To do an approximate bike fitting on your own, mount the bike without shoes and have a partner hold you upright. Then move one pedal to the bottom of its rotation and rest the heel of your foot on the pedal. Your leg should be fully extended. If you can’t quite reach the pedal with your heel, lower the seat until you can. If your knee is bent, raise the seat until your leg is straight.

Next, rotate the pedals until the crank arms are parallel to the ground. Drop a plumb line (a washer tied to a string will do the trick) from the kneecap of your forward leg toward the floor. It should bisect the pedal spindle. If it crosses the pedal more toward the front, move the seat forward. If the plumb line passes toward the back of the pedal, move the seat back.

Finally, place your hands on the handlebar brake hoods. Let comfort be your guide here. Your torso should feel neither stretched out nor scrunched up, but natural. You should also feel a comfortable distribution of your weight between your rear end and your hands. If not, adjust the height and fore/aft position of the handlebar for maximum comfort.

Here’s a no-brainer: When you add swim and bike workouts to your training, you need to adjust your running schedule. But more specifically: As you make room for these new sports in your training, you have to more carefully plan the types of running workouts you do so that your running will stay strong-or get even stronger-despite a reduction in mileage.

The secret, say the experts, is to cut the fluff from your schedule and retain only the more challenging runs, such as tempo runs, interval workouts, and long runs, since they are the real fitness boosters. “Most of your easy runs should be replaced with swimming and cycling,” says Lindley. Swim and bike workouts, in essence, help you recover from your hard runs in the same way that easy runs promote recovery.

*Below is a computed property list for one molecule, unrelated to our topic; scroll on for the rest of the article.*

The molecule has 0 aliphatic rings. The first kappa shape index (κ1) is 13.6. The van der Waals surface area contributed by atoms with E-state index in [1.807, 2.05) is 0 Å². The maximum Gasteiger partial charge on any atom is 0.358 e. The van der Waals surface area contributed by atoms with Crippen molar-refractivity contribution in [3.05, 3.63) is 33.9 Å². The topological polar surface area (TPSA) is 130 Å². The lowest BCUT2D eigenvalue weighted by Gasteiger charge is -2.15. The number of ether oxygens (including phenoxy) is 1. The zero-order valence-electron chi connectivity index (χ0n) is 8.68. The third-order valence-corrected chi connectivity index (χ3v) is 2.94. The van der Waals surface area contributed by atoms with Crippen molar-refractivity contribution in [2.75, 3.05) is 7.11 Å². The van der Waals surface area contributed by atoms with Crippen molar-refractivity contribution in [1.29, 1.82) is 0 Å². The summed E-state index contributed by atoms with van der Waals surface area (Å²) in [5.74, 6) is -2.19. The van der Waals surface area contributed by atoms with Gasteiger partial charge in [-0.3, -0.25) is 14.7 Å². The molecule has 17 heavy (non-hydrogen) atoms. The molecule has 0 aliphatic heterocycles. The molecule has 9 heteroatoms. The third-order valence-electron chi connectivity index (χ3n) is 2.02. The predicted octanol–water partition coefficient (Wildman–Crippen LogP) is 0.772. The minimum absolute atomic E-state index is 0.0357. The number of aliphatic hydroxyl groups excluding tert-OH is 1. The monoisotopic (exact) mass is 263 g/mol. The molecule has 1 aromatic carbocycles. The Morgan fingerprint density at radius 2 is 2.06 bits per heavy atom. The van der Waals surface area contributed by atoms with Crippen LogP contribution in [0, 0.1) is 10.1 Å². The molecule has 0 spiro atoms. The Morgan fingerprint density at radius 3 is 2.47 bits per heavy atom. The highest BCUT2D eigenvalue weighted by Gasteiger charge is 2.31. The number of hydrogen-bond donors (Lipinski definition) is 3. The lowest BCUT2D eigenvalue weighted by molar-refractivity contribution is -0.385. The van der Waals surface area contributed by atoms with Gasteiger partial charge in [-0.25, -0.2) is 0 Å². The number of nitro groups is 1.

The number of weekly runs you should cut depends on the number of swim and bike workouts you want to add. And this number, in turn, depends on whether you are training for a triathlon or just cross-training to improve your overall fitness. If you’re cross-training, add one swim and one bike workout each week. You can then run four times a week and take one day off. To ensure that your running stays strong with reduced mileage, make one of your four runs a long one, and include some high-intensity efforts in two other runs.

If you’re training for a triathlon, you need to do a more even mix of swimming, cycling and running. “Try to maintain a balance in your multisport program,” says Jacobson. “For a runner, that usually means cutting your normal run volume by anywhere from 30 to 50 percent and filling in the training time with swim training and cycling.”

Beginning triathletes need to swim and bike at least twice a week to develop adequate skill and fitness in these new disciplines. This leaves room for only two quality runs and one day off, unless you choose to squeeze in two workouts a day on one or more days. Many triathletes do so, but it’s not necessary or advisable for most beginners.
Run Like A Triathlete

Along with paring down your running schedule to just a few quality runs per week, runners taking up triathlon also need to practice the transition between biking and running. Any experienced triathlete will tell you that running right after completing a bike ride is a completely different experience-your legs feel rubbery and dead. And you definitely don’t want to experience this for the first time in a triathlon. So several times during training you need to run after a bike ride to get used to the feeling.

A training run immediately following a training ride is called a transition run. And it doesn’t have to be long-10 minutes will suffice-because it’s the transition from cycling to running that you’re working on. For runners, a second advantage of incorporating transition runs into your triathlon training is that it affords you a third weekly running opportunity without requiring you to do two separate workouts in one day.

Slightly longer transition runs can be beneficial for runners who are using swimming and cycling for cross-training rather than for triathlon preparation. “Longer transition runs can make a great substitute for traditional long runs when you’re trying to limit the amount of impact your body absorbs,” says Bernhardt. For example, instead of doing a 90-minute run, do a 60-minute bike ride followed by a 30-minute run. You’ll build almost as much running-specific endurance, but you will recover faster and lower your injury risk. Putting It All Together